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Eating and training your way through Easter

Eating and training your way through Easter


Last updated: 07-Mar-19

By James Eacott

Shrove Tuesday – aka Pancake Day – is today and I hope you enjoy a tasty stack of blueberry burstin’, sugar-sprinkled, maple syrup dripping tasty ones!

If you did indulge, you may be going into Lent tomorrow, craving the good stuff once more. Don’t sweat, though, Easter isn’t far off and those chocolate eggs are already occupying prime position at the ends of every supermarket aisle.

Much like Christmas, Easter can be a tricky time for ultra runners. The sheer quantity of chocolate on offer provides a hefty dose of temptation and it’s easy to go nuts. Who remembers emerging from a chocolate-induced coma on Easter Monday 2018, having polished off not just all of your own but also your kids’ eggs?!


It’s also hard to find time to train. Kids are on school holiday and we want to spend time with the family. Even if you don’t have children, it’s a period to reconnect with friends and family and put a little more time into socialising.

But neither of these mean that fitness must decline. Here are three tips to tackle Easter egg temptation, and three ways to still make fitness gains.

Three Tips to Tackle Temptation

Have a plan of attack

It’s tough to resist temptation if you’re hungry. It’s much easier to keep your cravings under check if you’re well fed and replete. As the eggs appear after each mealtime, make sure you’ve eaten well before unwrapping.

Get your greens in – plenty of veggies and salad – and keep protein high. Not only will that help maintain lean muscle mass during periods of lower training volume, but it’ll also keep you feeling fuller for longer.


Reward the hard sessions

Similar to having a plan of attack at each mealtime, periodise your treat eating around harder training sessions. If you’ve got an easy run prescribed, do it fasted in a carb-depleted state (before breakfast, for example), after which is the perfect window to enjoy some sugar-laden treats.

Alternatively, use the post-session treat as motivation to go extra hard on that sprint session and really earn the extra calories. 

Indulge guilt-free

We’re not elite athletes - well, most of us aren’t – and ultra running, although a huge part of our lives, needs to fit within our own happiness indexes. Chances are you’re in the one percentile of the world’s population who challenge themselves to such extremes and adopt the lifestyle which goes with ultra running. This means that enjoying some treats at this time of year is nothing to stress about.

But there’s no point if it’s going to leave you riddled with guilt.  Enjoy your favourite treats with no worries that doing so is going to set you back. It won’t.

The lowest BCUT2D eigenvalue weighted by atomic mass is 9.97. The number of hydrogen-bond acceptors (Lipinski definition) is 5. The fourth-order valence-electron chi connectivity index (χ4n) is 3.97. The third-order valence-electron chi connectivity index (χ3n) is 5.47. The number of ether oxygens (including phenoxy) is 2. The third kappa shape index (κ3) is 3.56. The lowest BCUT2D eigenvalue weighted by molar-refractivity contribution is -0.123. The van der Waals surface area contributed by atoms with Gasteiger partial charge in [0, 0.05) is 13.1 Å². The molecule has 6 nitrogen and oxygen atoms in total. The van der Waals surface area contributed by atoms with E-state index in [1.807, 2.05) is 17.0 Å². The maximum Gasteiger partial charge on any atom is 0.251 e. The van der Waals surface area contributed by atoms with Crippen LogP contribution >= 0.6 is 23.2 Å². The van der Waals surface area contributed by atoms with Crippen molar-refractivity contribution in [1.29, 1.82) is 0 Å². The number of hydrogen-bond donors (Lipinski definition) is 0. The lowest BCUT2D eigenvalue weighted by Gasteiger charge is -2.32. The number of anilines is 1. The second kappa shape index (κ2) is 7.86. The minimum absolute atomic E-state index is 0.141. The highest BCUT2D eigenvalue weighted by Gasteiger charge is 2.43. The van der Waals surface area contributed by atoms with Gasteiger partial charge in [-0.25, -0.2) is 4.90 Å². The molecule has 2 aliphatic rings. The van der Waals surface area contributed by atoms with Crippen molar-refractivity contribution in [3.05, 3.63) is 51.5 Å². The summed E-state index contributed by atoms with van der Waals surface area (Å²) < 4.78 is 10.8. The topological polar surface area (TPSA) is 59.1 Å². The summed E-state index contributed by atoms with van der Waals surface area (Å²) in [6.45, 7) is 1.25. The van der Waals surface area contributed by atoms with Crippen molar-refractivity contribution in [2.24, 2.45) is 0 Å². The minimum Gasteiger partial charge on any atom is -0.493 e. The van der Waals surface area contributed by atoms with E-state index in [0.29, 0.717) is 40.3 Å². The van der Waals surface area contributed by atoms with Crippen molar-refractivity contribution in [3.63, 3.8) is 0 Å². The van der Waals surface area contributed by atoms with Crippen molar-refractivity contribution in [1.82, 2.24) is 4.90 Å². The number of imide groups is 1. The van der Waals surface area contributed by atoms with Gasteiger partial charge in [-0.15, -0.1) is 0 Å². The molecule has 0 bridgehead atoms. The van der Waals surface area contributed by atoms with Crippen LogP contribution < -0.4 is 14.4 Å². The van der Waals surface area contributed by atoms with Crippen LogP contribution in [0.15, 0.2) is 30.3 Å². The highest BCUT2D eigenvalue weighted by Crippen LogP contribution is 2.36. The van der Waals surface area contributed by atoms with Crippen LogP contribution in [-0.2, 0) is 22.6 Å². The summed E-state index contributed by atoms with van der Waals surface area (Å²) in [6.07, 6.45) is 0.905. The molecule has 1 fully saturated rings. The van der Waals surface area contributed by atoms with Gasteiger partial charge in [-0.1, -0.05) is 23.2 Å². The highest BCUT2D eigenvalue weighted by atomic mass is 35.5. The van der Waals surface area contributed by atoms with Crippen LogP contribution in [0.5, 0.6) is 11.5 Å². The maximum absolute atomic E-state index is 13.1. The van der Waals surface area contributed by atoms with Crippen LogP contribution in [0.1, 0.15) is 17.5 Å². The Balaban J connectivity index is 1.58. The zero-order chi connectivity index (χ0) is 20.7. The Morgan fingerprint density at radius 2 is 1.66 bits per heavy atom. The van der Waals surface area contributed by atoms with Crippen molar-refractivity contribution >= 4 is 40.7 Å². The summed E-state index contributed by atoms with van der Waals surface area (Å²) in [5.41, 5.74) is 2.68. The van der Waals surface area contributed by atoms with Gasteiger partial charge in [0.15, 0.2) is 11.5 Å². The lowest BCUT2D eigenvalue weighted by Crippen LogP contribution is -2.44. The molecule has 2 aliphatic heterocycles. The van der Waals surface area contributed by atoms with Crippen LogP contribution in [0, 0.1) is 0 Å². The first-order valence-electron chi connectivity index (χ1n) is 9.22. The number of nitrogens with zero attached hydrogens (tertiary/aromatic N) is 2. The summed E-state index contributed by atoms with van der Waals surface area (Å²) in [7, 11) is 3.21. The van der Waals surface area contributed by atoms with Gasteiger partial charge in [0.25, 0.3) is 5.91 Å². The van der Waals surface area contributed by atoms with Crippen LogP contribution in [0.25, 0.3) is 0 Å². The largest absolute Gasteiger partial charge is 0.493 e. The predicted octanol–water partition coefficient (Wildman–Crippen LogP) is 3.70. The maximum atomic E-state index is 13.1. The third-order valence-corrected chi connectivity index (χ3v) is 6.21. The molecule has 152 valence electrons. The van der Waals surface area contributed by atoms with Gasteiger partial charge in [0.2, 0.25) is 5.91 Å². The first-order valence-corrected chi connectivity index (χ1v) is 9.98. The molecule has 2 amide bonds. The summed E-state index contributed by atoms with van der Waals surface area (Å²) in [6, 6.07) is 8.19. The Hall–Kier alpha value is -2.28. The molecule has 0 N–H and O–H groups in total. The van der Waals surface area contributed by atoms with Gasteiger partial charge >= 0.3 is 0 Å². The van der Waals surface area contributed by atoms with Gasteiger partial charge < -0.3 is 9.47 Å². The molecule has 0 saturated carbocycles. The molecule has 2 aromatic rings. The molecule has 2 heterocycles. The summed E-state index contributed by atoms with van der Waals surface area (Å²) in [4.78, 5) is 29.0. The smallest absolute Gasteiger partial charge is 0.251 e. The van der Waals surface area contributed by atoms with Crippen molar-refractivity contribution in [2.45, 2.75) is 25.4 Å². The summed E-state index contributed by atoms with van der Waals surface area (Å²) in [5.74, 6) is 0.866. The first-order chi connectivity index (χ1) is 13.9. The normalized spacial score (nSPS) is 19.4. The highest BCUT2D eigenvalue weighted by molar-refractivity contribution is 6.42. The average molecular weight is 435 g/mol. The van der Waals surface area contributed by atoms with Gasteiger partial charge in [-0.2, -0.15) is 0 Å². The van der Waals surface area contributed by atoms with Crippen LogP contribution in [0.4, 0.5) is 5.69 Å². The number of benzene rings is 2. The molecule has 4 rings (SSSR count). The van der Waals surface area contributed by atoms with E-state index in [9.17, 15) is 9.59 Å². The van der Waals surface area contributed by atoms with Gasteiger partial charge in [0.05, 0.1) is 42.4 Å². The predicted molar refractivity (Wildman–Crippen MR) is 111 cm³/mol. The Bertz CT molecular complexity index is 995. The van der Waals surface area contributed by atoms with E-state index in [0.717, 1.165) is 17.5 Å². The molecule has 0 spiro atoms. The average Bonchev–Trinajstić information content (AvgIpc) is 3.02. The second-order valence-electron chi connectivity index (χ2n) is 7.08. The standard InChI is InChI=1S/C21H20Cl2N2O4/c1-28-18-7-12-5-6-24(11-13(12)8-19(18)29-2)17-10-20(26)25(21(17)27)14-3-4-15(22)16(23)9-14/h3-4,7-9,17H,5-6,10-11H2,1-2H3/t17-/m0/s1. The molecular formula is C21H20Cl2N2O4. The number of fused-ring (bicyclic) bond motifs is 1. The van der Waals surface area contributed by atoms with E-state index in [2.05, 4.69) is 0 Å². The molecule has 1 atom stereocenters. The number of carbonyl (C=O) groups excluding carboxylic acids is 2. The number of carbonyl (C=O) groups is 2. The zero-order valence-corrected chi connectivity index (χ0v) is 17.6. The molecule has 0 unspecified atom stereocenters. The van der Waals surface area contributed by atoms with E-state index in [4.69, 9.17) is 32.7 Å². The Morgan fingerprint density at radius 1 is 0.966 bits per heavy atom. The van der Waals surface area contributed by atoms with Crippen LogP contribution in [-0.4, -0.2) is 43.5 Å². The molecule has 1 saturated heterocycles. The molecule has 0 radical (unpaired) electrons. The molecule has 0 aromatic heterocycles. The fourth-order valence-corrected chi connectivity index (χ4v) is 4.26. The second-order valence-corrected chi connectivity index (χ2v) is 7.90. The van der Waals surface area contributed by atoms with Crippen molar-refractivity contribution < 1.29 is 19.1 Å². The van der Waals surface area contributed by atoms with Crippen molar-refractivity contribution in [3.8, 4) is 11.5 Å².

If you do go on a bit of a binge over Easter weekend, avoid the common mistake of waking up the morning after the night before and smashing yourself. Don’t thrash yourself on the trails, chastising yourself for being weak and eating poorly. Just resume normal service and any small weight gain incurred will soon shift.

Three Time-Crunched Training Tips

Get others involved

The Easter weekend is all about friends and family. So, chances are you’re more likely to get a pass to go for a run if you’re also taking annoying Uncle Eric or your sibling’s hyperactive kids with you.

If, however, you don’t need to disguise your desire to run, there’s many ways to get others involved with your training over Easter weekend:

  1. Catch up with a group of friends over a run.
  2. Run to the pub on Sunday morning and reward yourself with a big roast lunch.
  3. Hit the Easter Saturday Parkrun. This is a great session for an ultra runner.


Prioritise your sessions

Which sessions can you not do without?

This is personal for everyone and dependant on your upcoming goals and races, so your priorities may vary from this. But for me, if you only have time to squeeze in two runs over the long Easter weekend, I’d encourage you do a speed session and a long run.

Speed work might not be a regular occurrence in your training plan, but it’s ideal when you’re time-crunched. There’s no need to overthink the structure, just work hard for a series of intervals, such as:

  • 20 x 200m hard on 200m recovery
  • 16 x 400m hard on 200m recovery
  • 8 x 800m hard on 4-minutes recovery
  • 4 x 1600m hard on 5-minutes recovery

All of the above will do the trick of stimulating those oft-neglected fast twitch fibres and will surely leave you in a sweaty, heaving heap by the end of a short 45-minutes. Read this article for tips on how to run faster.

The other run to try and include is your long run.

The long run forms the backbone of ultra run training, and I’d advocate not letting this slip. If you’re in a peak phase, you may be hoping to hit the trail for upwards of 3+ hours. It’s still doable, just be prepared to get up early to fit it in.

If you simply don’t have the time, then change your long run to a build run. Rather than running for 3 hours, chop this down by 33% to 2 hours. On your 2-hour run, complete one hour at your normal easy long run pace, then start cranking it up. Over the course of 45-minutes, increase your pace steadily until you finish with 10 minutes at half marathon pace. Cool down for 10 minutes. Those 2-hours will be quite intense, but the physiological adaptations will be similar to a 3-hour plod. Plus, it’ll leave you more time for eggs.

If you want further long run suggestions, check out 4 Ways to Hack The Long Run.

For a little extra bedtime reading, it’d be worth checking out this article that nutrition guru Renee McGregor wrote on How To Eat Healthily Over Christmas for further ideas.

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